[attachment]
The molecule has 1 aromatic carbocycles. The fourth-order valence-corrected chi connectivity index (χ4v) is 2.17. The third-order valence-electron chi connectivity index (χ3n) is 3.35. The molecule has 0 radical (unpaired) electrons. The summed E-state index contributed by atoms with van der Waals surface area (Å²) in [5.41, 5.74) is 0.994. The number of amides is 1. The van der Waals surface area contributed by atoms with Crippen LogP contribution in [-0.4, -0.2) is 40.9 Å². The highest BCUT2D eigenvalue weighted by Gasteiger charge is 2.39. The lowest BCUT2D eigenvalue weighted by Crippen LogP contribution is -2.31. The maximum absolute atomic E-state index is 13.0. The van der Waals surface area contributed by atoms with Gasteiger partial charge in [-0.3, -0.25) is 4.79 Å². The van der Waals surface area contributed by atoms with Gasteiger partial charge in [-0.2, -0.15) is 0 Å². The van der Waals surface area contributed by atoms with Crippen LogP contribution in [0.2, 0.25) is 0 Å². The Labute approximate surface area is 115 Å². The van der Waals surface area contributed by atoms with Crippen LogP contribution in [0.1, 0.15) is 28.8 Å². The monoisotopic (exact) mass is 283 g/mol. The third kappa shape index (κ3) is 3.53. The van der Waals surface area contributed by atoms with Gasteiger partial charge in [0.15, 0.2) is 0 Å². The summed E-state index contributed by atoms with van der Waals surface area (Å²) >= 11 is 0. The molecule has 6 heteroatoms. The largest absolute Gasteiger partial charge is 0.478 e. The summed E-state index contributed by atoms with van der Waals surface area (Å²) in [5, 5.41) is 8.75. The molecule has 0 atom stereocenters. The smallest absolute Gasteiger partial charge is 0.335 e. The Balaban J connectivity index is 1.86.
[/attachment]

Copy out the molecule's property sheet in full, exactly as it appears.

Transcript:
The molecule has 1 aromatic carbocycles. The fourth-order valence-corrected chi connectivity index (χ4v) is 2.17. The third-order valence-electron chi connectivity index (χ3n) is 3.35. The molecule has 0 radical (unpaired) electrons. The summed E-state index contributed by atoms with van der Waals surface area (Å²) in [5.41, 5.74) is 0.994. The number of amides is 1. The van der Waals surface area contributed by atoms with Crippen LogP contribution in [-0.4, -0.2) is 40.9 Å². The highest BCUT2D eigenvalue weighted by Gasteiger charge is 2.39. The lowest BCUT2D eigenvalue weighted by Crippen LogP contribution is -2.31. The maximum absolute atomic E-state index is 13.0. The van der Waals surface area contributed by atoms with Gasteiger partial charge in [-0.3, -0.25) is 4.79 Å². The van der Waals surface area contributed by atoms with Gasteiger partial charge in [-0.2, -0.15) is 0 Å². The van der Waals surface area contributed by atoms with Crippen LogP contribution in [0.2, 0.25) is 0 Å². The Labute approximate surface area is 115 Å². The van der Waals surface area contributed by atoms with Crippen LogP contribution in [0.1, 0.15) is 28.8 Å². The monoisotopic (exact) mass is 283 g/mol. The third kappa shape index (κ3) is 3.53. The van der Waals surface area contributed by atoms with Gasteiger partial charge in [0.15, 0.2) is 0 Å². The summed E-state index contributed by atoms with van der Waals surface area (Å²) >= 11 is 0. The molecule has 6 heteroatoms. The largest absolute Gasteiger partial charge is 0.478 e. The summed E-state index contributed by atoms with van der Waals surface area (Å²) in [5, 5.41) is 8.75. The molecule has 0 atom stereocenters. The smallest absolute Gasteiger partial charge is 0.335 e. The Balaban J connectivity index is 1.86.